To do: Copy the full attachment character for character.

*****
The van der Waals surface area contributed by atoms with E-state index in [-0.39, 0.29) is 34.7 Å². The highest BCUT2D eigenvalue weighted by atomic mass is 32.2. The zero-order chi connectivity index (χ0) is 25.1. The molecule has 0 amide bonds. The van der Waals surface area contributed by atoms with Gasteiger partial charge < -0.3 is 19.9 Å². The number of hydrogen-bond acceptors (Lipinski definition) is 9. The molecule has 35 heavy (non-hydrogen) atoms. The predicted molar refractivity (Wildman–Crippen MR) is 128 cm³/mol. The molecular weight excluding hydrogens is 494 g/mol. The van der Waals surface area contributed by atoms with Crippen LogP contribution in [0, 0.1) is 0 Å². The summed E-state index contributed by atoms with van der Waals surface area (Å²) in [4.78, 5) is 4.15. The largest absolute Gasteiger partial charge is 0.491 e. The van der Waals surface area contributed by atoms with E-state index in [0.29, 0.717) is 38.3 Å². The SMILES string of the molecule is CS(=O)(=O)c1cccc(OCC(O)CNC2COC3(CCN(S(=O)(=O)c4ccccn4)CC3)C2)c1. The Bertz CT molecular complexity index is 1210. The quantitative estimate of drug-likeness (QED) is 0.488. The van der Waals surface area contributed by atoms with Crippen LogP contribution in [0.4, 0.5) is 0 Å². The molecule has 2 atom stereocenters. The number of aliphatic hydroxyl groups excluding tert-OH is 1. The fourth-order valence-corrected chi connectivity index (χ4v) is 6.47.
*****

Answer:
The van der Waals surface area contributed by atoms with E-state index in [-0.39, 0.29) is 34.7 Å². The highest BCUT2D eigenvalue weighted by atomic mass is 32.2. The zero-order chi connectivity index (χ0) is 25.1. The molecule has 0 amide bonds. The van der Waals surface area contributed by atoms with Gasteiger partial charge < -0.3 is 19.9 Å². The number of hydrogen-bond acceptors (Lipinski definition) is 9. The molecule has 35 heavy (non-hydrogen) atoms. The predicted molar refractivity (Wildman–Crippen MR) is 128 cm³/mol. The molecular weight excluding hydrogens is 494 g/mol. The van der Waals surface area contributed by atoms with Crippen LogP contribution in [0, 0.1) is 0 Å². The summed E-state index contributed by atoms with van der Waals surface area (Å²) in [4.78, 5) is 4.15. The largest absolute Gasteiger partial charge is 0.491 e. The van der Waals surface area contributed by atoms with E-state index in [0.29, 0.717) is 38.3 Å². The SMILES string of the molecule is CS(=O)(=O)c1cccc(OCC(O)CNC2COC3(CCN(S(=O)(=O)c4ccccn4)CC3)C2)c1. The Bertz CT molecular complexity index is 1210. The quantitative estimate of drug-likeness (QED) is 0.488. The van der Waals surface area contributed by atoms with Crippen LogP contribution in [0.4, 0.5) is 0 Å². The molecule has 2 atom stereocenters. The number of aliphatic hydroxyl groups excluding tert-OH is 1. The fourth-order valence-corrected chi connectivity index (χ4v) is 6.47.